The Gold Report: Tesla Motors Inc. (TSLA:NASDAQ) is planning to build a $5-billion “Gigafactory” in the southwestern U.S. that would produce batteries for its high-end electric cars. You seem excited about it. Tell investors why they should be.
Simon Moores: This one plant would essentially double the world’s output of electric vehicle (EV) batteries. That’s 500,000 batteries a year at capacity. The idea is to drive down the cost of EV batteries by 30% or more. Tesla is focusing on the supply chain to build the lowest-cost batteries possible. If it can make the cost of its cars much cheaper, it should spark mass uptake of electric vehicles. It’s a plan to turn the world electric, in a sense, and Tesla begins in 2017 with the Gigafactory and the launch of its third generation and first mass-market model.
TGR: Would Tesla be building batteries solely for Tesla or would it be leasing its technology to other vehicle manufacturers?
SM: It’s a good question. At the moment, Tesla is partnering with Panasonic Corp. (PCRFY:OTC.MKTS) to build batteries for its electric vehicles. But Tesla wants to build the batteries itself, the majority of which would supply Tesla’s car assembly plant in California. But there would be more batteries than Tesla could use initially, so it is looking to sell batteries elsewhere, too.
TGR: Initially, there was some chatter about Apple Inc. (AAPL:NASDAQ) being involved.
SM: I heard that rumor as well. Initially I thought that Apple could be involved in the design of the electric vehicles, but to be honest Tesla has done a pretty good job without its neighbors.
In terms of a battery offtake with Apple, I haven’t heard anything on this but I believe the plant will only be producing EV batteries, which are much bigger than the portable energy batteries that Apple uses.
TGR: Why would Tesla build a plant to produce EV batteries in the U.S. while others already exist in Asia?
SM: Mainly because that’s where Tesla’s cars are made. The commercial battery industry is really an Asian one, centered on Japan and South Korea. It’s just the way it’s developed since the 1990s with leading companies like Sony.
But the thing that really has people excited is the size of the project. Something on this scale could see the return of manufacturing for the 21st century in North America. Asia is where the battery industry grew and developed over the last 20 years. That’s where the U.S. missed out.
Companies like Apple have led the U.S. tech revolution but Apple creates its ideas in California, yet manufactures them in China. With something like Tesla’s Gigafactory, there is a chance for high-value manufacturing to come back to the U.S.
TGR: Would such a plant create greater competition for the world’s graphite and ultimately result in higher graphite prices?
SM: It’s definitely going to have an impact on the graphite industry. Should Tesla choose to use natural flake graphite, the demand for battery-grade material could go up 154%. For example, we’ve estimated 83,000–126,000 tons (80–126 Kt) of flake graphite would be needed to supply this plant in the form of spherical battery-grade graphite.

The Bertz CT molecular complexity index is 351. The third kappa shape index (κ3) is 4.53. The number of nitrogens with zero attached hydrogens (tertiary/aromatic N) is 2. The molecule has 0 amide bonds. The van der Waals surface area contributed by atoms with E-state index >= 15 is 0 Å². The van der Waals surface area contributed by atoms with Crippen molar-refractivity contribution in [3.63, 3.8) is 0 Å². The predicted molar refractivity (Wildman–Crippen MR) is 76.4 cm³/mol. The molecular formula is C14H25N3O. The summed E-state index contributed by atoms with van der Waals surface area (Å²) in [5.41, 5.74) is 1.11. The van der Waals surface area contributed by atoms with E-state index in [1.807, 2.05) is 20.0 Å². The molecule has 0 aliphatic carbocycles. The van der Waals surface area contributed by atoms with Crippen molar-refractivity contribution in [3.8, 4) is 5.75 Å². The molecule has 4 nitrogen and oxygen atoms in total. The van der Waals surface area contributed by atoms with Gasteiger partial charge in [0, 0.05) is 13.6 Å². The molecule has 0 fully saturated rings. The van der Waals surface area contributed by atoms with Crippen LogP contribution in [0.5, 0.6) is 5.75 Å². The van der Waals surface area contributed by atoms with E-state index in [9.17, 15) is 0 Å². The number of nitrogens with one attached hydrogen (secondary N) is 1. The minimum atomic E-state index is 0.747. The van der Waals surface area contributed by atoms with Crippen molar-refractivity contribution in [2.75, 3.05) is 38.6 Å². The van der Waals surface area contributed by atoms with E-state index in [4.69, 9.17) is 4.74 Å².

About 375 Kt of flake graphite was produced in 2013, so 126 Kt would be an increase of 34% of total flake graphite demand but 154% of battery-grade graphite demand. That’s all from one plant. If the supply of the right quality material isn’t there, then we could see supply squeezes and price spikes.
TGR: Why wouldn’t Tesla use natural flake graphite?
SM: At the moment, both synthetic and natural graphite are used in the batteries. That’s just the way these batteries have been developed. Natural graphite is cheaper than synthetic graphite so it’s a balancing act. If Tesla wants to drive down the price of batteries by 30% or more, it is going to have to go all the way to the raw materials to cut costs.
Graphite is the biggest input material by volume into a Tesla battery, with lithium second. So this is where the company must start if it wants to hit its 30% cost reduction goal.
TGR: A proven method of supply is an offtake agreement with a graphite producer. Do you think Tesla would take this approach?
SM: It could but there are many options to secure long-term supply. Everything is on the table because of the quantity of materials that is going to be needed.
TGR: If Tesla decides to go with natural flake graphite, do you think it would be likely go with a “Sourced-in-America” solution or could it come from any number of projects around the world?
SM: Both. I think sourced in North America is one option that fits well with the company’s ethos and with the graphite exploration boom centered in Quebec and Ontario, that is a good place to start.
But, I would imagine Tesla’s search will take it globally. After all the scale and purpose of the Gigafactory is a global one and not just American.
I think the company will focus on responsibly operated mines run by Western companies. These might be in North America, Australia or Europe. The mines could be run by these companies but located in Africa.